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Shared Neuromuscular Performance Traits in Military Personnel with Prior Concussion

EAGLE, SHAWN R.1; KONTOS, ANTHONY P.2; MI, QI1; FLANAGAN, SHAWN D.1; NINDL, BRADLEY C.1; BEALS, KIM1; CONNABOY, CHRIS1

Medicine & Science in Sports & Exercise: August 2019 - Volume 51 - Issue 8 - p 1619–1625
doi: 10.1249/MSS.0000000000001974
CLINICAL SCIENCES
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Concussions are common in military personnel and may result in increased risk of musculoskeletal injury. One plausible explanation for this risk could be that neuromotor deficiencies enhance injury risk after a concussion through altered muscular activation/contraction timing.

Purpose To compare military personnel with at least one concussion during the past 1 month to 2 yr (CONCUSSED) to military branch-matched, age-matched, and Special Operations Forces group–matched controls (CONTROL) on physiological, musculoskeletal, and biomechanical performance.

Methods A total of 48 (24 CONCUSSED, 24 CONTROL) male Air Force and Naval Special Warfare Operators age 19 to 34 yr participated in the study. Participants self-reported demographics/injury history and completed the following assessments: 1) physiological—body composition, anaerobic power and capacity, aerobic capacity and lactate threshold; 2) musculoskeletal—lower extremity isokinetic strength testing, including time to peak torque; and 3) biomechanical—single-leg jump and landing task, including landing kinematics of the hip, knee and ankle. A machine learning decision tree algorithm (C5.0) and one-way ANOVA were used to compare the two groups on these outcomes.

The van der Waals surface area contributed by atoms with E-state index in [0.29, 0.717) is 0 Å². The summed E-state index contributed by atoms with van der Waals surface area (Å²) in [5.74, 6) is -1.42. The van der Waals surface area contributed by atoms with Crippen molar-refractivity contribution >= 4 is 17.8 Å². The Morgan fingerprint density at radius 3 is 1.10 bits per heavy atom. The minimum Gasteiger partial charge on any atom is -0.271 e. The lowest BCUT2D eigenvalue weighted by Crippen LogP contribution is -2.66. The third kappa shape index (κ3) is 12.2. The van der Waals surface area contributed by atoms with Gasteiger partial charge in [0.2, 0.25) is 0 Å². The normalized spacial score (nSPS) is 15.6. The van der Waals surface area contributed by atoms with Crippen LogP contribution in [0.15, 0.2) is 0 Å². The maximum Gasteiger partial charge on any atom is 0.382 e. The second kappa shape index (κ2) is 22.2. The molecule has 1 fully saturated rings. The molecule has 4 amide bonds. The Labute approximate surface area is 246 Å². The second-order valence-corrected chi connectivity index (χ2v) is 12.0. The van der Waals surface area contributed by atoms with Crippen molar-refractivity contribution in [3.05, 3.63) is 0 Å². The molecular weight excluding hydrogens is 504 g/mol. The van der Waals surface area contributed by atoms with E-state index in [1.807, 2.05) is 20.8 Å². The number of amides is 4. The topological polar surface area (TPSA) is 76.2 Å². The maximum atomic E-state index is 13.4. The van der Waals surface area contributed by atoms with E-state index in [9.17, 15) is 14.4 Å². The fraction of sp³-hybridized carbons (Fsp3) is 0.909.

Results Despite nonsignificant differences using ANOVA, the C5.0 algorithm revealed CONCUSSED demonstrated quicker time to peak knee flexion angle during the single-leg landing task (≤0.170 s; CONCUSSED: n = 22 vs CONTROL: n = 14), longer time to peak torque in knee extension isokinetic strength testing (>500 ms; CONCUSSED: n = 18 vs CONTROL: n = 4) and larger knee flexion angle at initial contact (>7.7°; CONCUSSED: n = 18 vs CONTROL: n = 2).

Conclusion The findings supported the hypothesis that CONCUSSED military personnel would demonstrate altered neuromuscular control in landing strategies and muscular activation. Future research should assess prospectively neuromuscular changes after a concussion and determine if these changes increase risk of subsequent musculoskeletal injuries.

1Neuromuscular Research Laboratory/Warrior Human Performance Research Center, University of Pittsburgh, Pittsburgh, PA; and

2UPMC Sports Medicine Concussion Program/Department of Orthopaedic Surgery, University of Pittsburgh, Pittsburgh, PA

Address for correspondence: Shawn R. Eagle, M. A. T., 3860 S. Water St, Pittsburgh, PA 15203; E-mail: seagle@pitt.edu.

Submitted for publication November 2018.

Accepted for publication February 2019.

Online date: March 6, 2019

© 2019 American College of Sports Medicine